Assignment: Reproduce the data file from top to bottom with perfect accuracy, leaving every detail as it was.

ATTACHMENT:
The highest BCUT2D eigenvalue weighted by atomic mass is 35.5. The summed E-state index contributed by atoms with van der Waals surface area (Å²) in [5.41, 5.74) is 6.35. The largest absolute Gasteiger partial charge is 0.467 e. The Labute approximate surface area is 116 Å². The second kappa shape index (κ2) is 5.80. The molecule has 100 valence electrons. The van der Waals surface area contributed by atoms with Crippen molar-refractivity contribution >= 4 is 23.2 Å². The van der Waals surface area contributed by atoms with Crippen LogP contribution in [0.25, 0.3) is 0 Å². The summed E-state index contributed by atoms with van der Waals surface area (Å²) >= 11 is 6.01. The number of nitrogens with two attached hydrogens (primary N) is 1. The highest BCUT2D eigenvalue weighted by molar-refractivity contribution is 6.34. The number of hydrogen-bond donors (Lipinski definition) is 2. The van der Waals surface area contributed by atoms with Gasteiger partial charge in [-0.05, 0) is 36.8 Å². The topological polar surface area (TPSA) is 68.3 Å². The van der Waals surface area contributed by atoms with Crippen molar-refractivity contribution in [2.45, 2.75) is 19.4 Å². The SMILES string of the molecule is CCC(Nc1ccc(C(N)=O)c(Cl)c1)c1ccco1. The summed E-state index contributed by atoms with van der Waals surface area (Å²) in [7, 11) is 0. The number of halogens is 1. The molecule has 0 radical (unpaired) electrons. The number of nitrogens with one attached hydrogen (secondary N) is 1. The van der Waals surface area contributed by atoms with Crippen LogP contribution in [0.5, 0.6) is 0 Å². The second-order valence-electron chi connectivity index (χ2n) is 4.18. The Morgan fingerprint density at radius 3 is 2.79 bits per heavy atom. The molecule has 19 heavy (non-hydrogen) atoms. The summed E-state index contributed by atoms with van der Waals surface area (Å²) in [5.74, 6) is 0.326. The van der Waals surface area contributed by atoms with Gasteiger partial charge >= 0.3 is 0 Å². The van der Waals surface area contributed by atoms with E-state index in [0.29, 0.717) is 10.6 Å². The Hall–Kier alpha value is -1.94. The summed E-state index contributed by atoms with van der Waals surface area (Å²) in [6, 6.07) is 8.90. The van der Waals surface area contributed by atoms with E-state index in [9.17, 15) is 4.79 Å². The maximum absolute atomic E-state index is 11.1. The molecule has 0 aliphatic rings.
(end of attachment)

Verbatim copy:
The highest BCUT2D eigenvalue weighted by atomic mass is 35.5. The summed E-state index contributed by atoms with van der Waals surface area (Å²) in [5.41, 5.74) is 6.35. The largest absolute Gasteiger partial charge is 0.467 e. The Labute approximate surface area is 116 Å². The second kappa shape index (κ2) is 5.80. The molecule has 100 valence electrons. The van der Waals surface area contributed by atoms with Crippen molar-refractivity contribution >= 4 is 23.2 Å². The van der Waals surface area contributed by atoms with Crippen LogP contribution in [0.25, 0.3) is 0 Å². The summed E-state index contributed by atoms with van der Waals surface area (Å²) >= 11 is 6.01. The number of nitrogens with two attached hydrogens (primary N) is 1. The highest BCUT2D eigenvalue weighted by molar-refractivity contribution is 6.34. The number of hydrogen-bond donors (Lipinski definition) is 2. The van der Waals surface area contributed by atoms with Gasteiger partial charge in [-0.05, 0) is 36.8 Å². The topological polar surface area (TPSA) is 68.3 Å². The van der Waals surface area contributed by atoms with Crippen molar-refractivity contribution in [2.45, 2.75) is 19.4 Å². The SMILES string of the molecule is CCC(Nc1ccc(C(N)=O)c(Cl)c1)c1ccco1. The summed E-state index contributed by atoms with van der Waals surface area (Å²) in [7, 11) is 0. The number of halogens is 1. The molecule has 0 radical (unpaired) electrons. The number of nitrogens with one attached hydrogen (secondary N) is 1. The van der Waals surface area contributed by atoms with Crippen LogP contribution in [0.5, 0.6) is 0 Å². The second-order valence-electron chi connectivity index (χ2n) is 4.18. The Morgan fingerprint density at radius 3 is 2.79 bits per heavy atom. The molecule has 19 heavy (non-hydrogen) atoms. The summed E-state index contributed by atoms with van der Waals surface area (Å²) in [5.74, 6) is 0.326. The van der Waals surface area contributed by atoms with Gasteiger partial charge >= 0.3 is 0 Å². The van der Waals surface area contributed by atoms with E-state index in [0.29, 0.717) is 10.6 Å². The Hall–Kier alpha value is -1.94. The summed E-state index contributed by atoms with van der Waals surface area (Å²) in [6, 6.07) is 8.90. The van der Waals surface area contributed by atoms with E-state index in [9.17, 15) is 4.79 Å². The maximum absolute atomic E-state index is 11.1. The molecule has 0 aliphatic rings.